The Allred clan releases their second dose of Bug into comic shops. The dominoes they set up in the first issue keep falling on Forager and fans of the forgotten New God alike. So, are they picking up steam or slowly going sideways?
Bug! The Adventures of Forager #2
Written & Illustrated by Lee and Michael Allred
Colored by Laura Allred
Lettered by Nate Piekos
Bug’s tumble through dimensions ends up taking him back in time, to the start of General Electric’s mad scheme. In the remote Himalayas, the mad scientist leads his robot army in search of a precious magical metal. Sandman, Sandy, Blue Beetle and the Losers are already out in the snow looking to stop him, but only Bug knows that the fate of the multiverse hangs in the balance. Plus, we begin a new backup feature by James Harvey (Masterplasty, We Are Robin).
While not the same juicy slab of meta-commentary that the debut was, “Bug! The Adventures of Forager” #2 still crackles with Kirby-infused enthusiasm. And by the gods, elder and new, it’s gorgeous.
The credits list both Lee and Michael as storytellers. So it’s hard to tell where one’s work ends and the other’s begins. What is certain though is just how alive the artwork feels. It’s lively, yet crisp – like biting into a fresh apple and letting the flavors dance on your tastebuds. Their lines are bold, but retain a fluidity that’s both silky smooth and deceptively simple. Everywhere, Laura Allred’s colors pop in all the right places. There’s a vibrancy to these pages that burns off so much energy into the atmosphere that it’s near impossible not to pick up some residual traces yourself. And getting swept up in that whirlwind creates a feeling of youthful exuberance, not unlike sitting down with a Kirby comic for the first time when you’re 6 years old. It’s in breathing that quality to life where this issue shines brightest as a tribute to the King.
But for all the tipping of their caps, this still feels wholly like an Allred creation. That ’60s pop art aesthetic – circular panels cutting into the regular rhythm of rectangular ones, psychedelically spiraled backgrounds – lives as a seamless extension of the swirling journey they’ve thrusted their hero upon. “Bug! The Adventures of Forager” #2 even opens with Bug being spat out of a portal of Ben-Day dots. In fact, the whole first page is a splash that follows him through the sky as a half-dozen iterations twist and tumble to gain a sense of balance before crashing onto snow-capped terrain. It’s a loaded opening, both in acrobatic entertainment and in giving the impression that Bug and the readers are finally getting at least a little solid footing after the mind-warping first issue.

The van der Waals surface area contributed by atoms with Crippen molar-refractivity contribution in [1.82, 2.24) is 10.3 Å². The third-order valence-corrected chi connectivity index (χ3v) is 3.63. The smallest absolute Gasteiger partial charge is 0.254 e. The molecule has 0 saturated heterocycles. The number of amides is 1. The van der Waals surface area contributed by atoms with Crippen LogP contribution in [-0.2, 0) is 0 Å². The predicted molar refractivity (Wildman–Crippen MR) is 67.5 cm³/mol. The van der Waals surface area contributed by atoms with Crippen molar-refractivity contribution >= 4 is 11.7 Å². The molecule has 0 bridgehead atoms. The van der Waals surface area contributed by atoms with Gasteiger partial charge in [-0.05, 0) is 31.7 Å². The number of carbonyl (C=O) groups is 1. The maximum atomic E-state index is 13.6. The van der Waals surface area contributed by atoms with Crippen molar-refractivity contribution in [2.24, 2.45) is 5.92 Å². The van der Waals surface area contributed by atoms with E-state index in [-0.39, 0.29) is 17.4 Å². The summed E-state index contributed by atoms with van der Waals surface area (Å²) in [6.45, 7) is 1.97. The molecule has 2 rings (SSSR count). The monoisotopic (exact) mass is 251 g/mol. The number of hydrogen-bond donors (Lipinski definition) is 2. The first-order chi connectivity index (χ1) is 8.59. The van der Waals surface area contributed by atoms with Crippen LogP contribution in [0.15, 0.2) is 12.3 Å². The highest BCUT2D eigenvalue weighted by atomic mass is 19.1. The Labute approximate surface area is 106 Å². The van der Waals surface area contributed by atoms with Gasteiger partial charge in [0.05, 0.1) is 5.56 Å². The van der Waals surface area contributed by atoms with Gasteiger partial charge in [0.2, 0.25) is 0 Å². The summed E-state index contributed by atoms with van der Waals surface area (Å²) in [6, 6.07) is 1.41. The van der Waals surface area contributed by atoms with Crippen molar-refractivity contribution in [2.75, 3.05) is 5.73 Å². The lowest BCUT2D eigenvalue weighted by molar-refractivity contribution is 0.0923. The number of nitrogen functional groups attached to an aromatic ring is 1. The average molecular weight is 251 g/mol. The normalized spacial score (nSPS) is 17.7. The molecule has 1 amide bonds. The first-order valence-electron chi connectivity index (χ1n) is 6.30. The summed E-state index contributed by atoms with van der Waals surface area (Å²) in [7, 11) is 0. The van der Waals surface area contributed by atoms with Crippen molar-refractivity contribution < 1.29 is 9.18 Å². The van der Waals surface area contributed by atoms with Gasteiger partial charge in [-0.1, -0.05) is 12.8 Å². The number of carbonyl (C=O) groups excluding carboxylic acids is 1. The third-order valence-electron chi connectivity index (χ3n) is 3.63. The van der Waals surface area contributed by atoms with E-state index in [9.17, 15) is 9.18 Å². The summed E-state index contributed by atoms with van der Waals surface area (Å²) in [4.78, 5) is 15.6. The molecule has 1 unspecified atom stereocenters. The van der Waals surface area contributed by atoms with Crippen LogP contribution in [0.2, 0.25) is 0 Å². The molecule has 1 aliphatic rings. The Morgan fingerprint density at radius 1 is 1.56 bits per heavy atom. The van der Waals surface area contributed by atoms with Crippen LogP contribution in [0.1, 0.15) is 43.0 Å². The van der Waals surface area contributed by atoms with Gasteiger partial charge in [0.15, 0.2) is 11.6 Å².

And that footing stays in place most of the way. Sure, it all feels a bit like DC sangria – Sandman, the Blue Beetle, The Losers, Nanda Parbat – but despite the odd mixture, it all runs fairly straightforward towards the nefarious General Electric. There’s some initial confusion at seeing a squad of WWII G.I.s hoofing it through the Himalayan snow-drifts. But Bug fashions a Mother Box from a busted radio, which projects a folded over roll of celluloid film. The Allred’s stuff panels into this film to show the mission briefing that sent the Losers on a similar tack after the General. It’s a clever bit of artistry that gets both the characters and the readers up to speed on just what the hell is going on. Of course, that Ben-Day portal from the start sent our hero him back in time, so some elliptical, paradoxical ramifications are in order. “I love it when an ouroboric self-contained time loop comes together,” says one character after Bug swoops in for the rescue.
Unfortunately, the existential musing from last month are non-existent here. Whereas that issue had a strong thematic focus, “Bug! The Adventures of Forager” #2 feels much more plot-driven. Don’t get me wrong, I’m in favor of any plot that leads to a stampeding horde of abominable snowmen being used to distract and attack an army of robots with 2-prong electrical plugs for heads – awesome character design, by the way. It just feels like there’s some measure of tonal discrepancy between the first and second issues. The former had a Bug who was searching for meaning, for an understanding of his place in the world, especially in the light of his supposed death.Continued below
This month, however, gives us someone far less introverted, someone characterized by quick action and quips more than anything else. I do love the lilting, playful rhythm of Allred’s script, especially as Bug charges the Losers up a mountainside. “It’s called strategy,” he shouts. “When life hands you a lemon, follow the produce truck back to the warehouse and exchange it for the fruit you want!” Granted, the plotting of this issue requires a man of action – and the Allred’s nail that in both look and feel – but I miss the man of contemplation we were first introduced to.
But “Bug! The Adventures of Forager” #2 hums along in spite of that deviation. Small tics, like Bug kick-flipping his shield up into the air or limbs flailing free of holding lines mid-fight sequence, saturate the boldly inked artwork with vitality. The Allred’s might not be asking the same, weighted questions they did initially – actually, they’re not really asking any questions here. And that’s just fine. There are times to solve life’s great mysteries and there are some times when all you really need is a New God, a couple G.I.s, and a horde of yeti fighting robots on a mountaintop.
Final Verdict: 8.0 – Not what I expected after reading the first. But then again, the first wasn’t what I’d expected either.